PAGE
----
If you want to be an Academic Leader who thinks ahead, it's crucial to look beyond your own campus and build strong networks in the independent school community. One strategy that's been generating a lot of buzz is forming professional cohorts. These cohorts create a special opportunity for like-minded individuals to come together, share ideas, and grow together. For Academic Leaders, joining professional cohorts offers a chance to grow and transform professionally.
But here's where the real magic happens: making connections. Through online platforms, calls, or emails, you'll build a supportive network of professionals who are ready to share ideas, seek support, and broaden their perspectives. We spoke to two participants from last year's professional cohorts at the Association for Academic Leaders: Ianthe Hershberger, Lower School Director at the Lincoln School in Providence, Rhode Island, and Connie White, Director of Learning Design and Innovation at Woodward Academy.
One thing became clear: staying relevant is vital. These cohorts address the specific needs of your role, whether through readings or spontaneous discussions. Ianthe quickly connected with her cohort peers, and Connie pointed out how collaboration within these cohorts strengthens ideas and amplifies plans. Participants gain valuable insights into the challenges professionals face in different fields, especially in terms of school climate, pedagogy, and innovation.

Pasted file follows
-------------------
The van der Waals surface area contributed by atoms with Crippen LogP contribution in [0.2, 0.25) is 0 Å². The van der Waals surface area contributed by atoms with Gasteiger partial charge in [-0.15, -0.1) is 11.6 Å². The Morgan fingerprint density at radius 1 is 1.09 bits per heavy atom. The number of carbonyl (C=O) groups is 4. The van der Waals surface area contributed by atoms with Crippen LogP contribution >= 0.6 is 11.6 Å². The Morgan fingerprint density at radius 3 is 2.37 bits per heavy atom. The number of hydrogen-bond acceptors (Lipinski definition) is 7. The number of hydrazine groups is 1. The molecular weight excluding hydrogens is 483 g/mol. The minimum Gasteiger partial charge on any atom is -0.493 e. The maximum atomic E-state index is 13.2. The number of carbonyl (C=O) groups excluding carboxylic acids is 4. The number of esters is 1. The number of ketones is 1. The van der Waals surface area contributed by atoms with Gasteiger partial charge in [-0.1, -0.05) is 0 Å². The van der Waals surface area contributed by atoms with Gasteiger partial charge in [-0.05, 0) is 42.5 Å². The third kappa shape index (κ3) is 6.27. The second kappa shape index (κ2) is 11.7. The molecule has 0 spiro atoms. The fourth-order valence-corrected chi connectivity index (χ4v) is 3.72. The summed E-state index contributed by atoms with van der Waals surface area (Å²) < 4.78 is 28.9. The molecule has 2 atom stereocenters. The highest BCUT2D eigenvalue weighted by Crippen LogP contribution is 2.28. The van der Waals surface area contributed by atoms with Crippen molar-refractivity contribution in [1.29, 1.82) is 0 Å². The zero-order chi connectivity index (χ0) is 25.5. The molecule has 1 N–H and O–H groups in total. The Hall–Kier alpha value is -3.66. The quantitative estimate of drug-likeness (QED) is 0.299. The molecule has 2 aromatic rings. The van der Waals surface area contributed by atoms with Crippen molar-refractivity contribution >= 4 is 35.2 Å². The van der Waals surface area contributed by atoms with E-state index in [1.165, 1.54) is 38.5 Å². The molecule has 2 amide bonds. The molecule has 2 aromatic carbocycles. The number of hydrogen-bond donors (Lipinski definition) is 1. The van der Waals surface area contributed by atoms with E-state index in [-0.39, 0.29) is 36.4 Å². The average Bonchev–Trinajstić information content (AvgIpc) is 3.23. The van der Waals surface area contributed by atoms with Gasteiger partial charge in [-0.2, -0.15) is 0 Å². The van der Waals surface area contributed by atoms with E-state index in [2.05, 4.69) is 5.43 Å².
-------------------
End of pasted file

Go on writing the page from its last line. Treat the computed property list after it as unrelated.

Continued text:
Bringing together Academic Leaders in similar roles unleashes the power of collaborative thinking. Connie highlighted how seeking ideas from colleagues engaged in similar work strengthens projects and leads to groundbreaking ideas. Cohort conversations provide the perfect platform to articulate your plans and nurture innovative concepts that surpass your own expectations. Connie stressed the incredible value of learning from experienced professionals in their fields, while experienced educators see the worth of listening to colleagues just starting their leadership journeys.